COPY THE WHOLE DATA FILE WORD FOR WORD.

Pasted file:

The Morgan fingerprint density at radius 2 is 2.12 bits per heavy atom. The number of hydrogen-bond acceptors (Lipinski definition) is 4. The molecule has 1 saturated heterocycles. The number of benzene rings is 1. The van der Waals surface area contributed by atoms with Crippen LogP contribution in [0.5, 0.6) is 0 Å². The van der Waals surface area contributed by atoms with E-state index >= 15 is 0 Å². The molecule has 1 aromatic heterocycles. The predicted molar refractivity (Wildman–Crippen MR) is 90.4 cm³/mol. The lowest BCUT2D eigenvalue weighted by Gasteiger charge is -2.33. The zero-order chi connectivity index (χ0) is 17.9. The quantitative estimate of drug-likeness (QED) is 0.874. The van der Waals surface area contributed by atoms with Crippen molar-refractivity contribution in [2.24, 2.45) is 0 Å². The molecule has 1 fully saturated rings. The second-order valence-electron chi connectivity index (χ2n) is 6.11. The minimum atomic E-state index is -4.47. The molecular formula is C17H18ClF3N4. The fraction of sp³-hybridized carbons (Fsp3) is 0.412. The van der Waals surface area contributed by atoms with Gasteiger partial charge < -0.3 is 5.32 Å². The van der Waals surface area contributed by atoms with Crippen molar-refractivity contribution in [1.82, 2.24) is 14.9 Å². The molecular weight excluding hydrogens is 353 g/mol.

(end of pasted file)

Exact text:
The Morgan fingerprint density at radius 2 is 2.12 bits per heavy atom. The number of hydrogen-bond acceptors (Lipinski definition) is 4. The molecule has 1 saturated heterocycles. The number of benzene rings is 1. The van der Waals surface area contributed by atoms with Crippen LogP contribution in [0.5, 0.6) is 0 Å². The van der Waals surface area contributed by atoms with E-state index >= 15 is 0 Å². The molecule has 1 aromatic heterocycles. The predicted molar refractivity (Wildman–Crippen MR) is 90.4 cm³/mol. The lowest BCUT2D eigenvalue weighted by Gasteiger charge is -2.33. The zero-order chi connectivity index (χ0) is 17.9. The quantitative estimate of drug-likeness (QED) is 0.874. The van der Waals surface area contributed by atoms with Crippen molar-refractivity contribution in [2.24, 2.45) is 0 Å². The molecule has 1 fully saturated rings. The second-order valence-electron chi connectivity index (χ2n) is 6.11. The minimum atomic E-state index is -4.47. The molecular formula is C17H18ClF3N4. The fraction of sp³-hybridized carbons (Fsp3) is 0.412. The van der Waals surface area contributed by atoms with Gasteiger partial charge < -0.3 is 5.32 Å². The van der Waals surface area contributed by atoms with Crippen molar-refractivity contribution in [1.82, 2.24) is 14.9 Å². The molecular weight excluding hydrogens is 353 g/mol.